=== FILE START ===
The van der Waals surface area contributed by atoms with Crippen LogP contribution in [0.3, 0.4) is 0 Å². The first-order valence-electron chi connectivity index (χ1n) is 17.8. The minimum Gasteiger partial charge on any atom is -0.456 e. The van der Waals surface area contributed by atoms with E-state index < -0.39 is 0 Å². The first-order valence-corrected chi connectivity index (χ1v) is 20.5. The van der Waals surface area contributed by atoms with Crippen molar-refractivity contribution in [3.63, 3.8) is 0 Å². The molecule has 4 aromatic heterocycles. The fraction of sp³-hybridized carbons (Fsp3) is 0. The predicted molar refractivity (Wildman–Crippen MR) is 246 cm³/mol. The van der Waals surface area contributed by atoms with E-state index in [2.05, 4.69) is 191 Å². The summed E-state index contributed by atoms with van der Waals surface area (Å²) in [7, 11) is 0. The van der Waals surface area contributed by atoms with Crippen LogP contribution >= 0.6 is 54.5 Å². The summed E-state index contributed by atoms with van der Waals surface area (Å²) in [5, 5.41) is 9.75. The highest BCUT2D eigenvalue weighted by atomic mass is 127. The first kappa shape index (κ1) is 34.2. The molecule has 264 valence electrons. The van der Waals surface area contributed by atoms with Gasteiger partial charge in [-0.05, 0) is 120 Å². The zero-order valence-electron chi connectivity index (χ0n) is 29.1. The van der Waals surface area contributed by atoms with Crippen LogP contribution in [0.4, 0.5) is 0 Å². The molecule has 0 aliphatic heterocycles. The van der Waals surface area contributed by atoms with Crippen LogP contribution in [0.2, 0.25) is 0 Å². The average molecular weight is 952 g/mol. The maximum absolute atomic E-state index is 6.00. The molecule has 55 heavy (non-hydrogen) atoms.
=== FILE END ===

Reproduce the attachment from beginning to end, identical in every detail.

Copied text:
The van der Waals surface area contributed by atoms with Crippen LogP contribution in [0.3, 0.4) is 0 Å². The first-order valence-electron chi connectivity index (χ1n) is 17.8. The minimum Gasteiger partial charge on any atom is -0.456 e. The van der Waals surface area contributed by atoms with E-state index < -0.39 is 0 Å². The first-order valence-corrected chi connectivity index (χ1v) is 20.5. The van der Waals surface area contributed by atoms with Crippen molar-refractivity contribution in [3.63, 3.8) is 0 Å². The molecule has 4 aromatic heterocycles. The fraction of sp³-hybridized carbons (Fsp3) is 0. The predicted molar refractivity (Wildman–Crippen MR) is 246 cm³/mol. The van der Waals surface area contributed by atoms with E-state index in [2.05, 4.69) is 191 Å². The summed E-state index contributed by atoms with van der Waals surface area (Å²) in [7, 11) is 0. The van der Waals surface area contributed by atoms with Crippen LogP contribution >= 0.6 is 54.5 Å². The summed E-state index contributed by atoms with van der Waals surface area (Å²) in [5, 5.41) is 9.75. The highest BCUT2D eigenvalue weighted by atomic mass is 127. The first kappa shape index (κ1) is 34.2. The molecule has 264 valence electrons. The van der Waals surface area contributed by atoms with Gasteiger partial charge in [-0.05, 0) is 120 Å². The zero-order valence-electron chi connectivity index (χ0n) is 29.1. The van der Waals surface area contributed by atoms with Crippen LogP contribution in [0.4, 0.5) is 0 Å². The molecule has 0 aliphatic heterocycles. The van der Waals surface area contributed by atoms with Crippen LogP contribution in [0.2, 0.25) is 0 Å². The average molecular weight is 952 g/mol. The maximum absolute atomic E-state index is 6.00. The molecule has 55 heavy (non-hydrogen) atoms.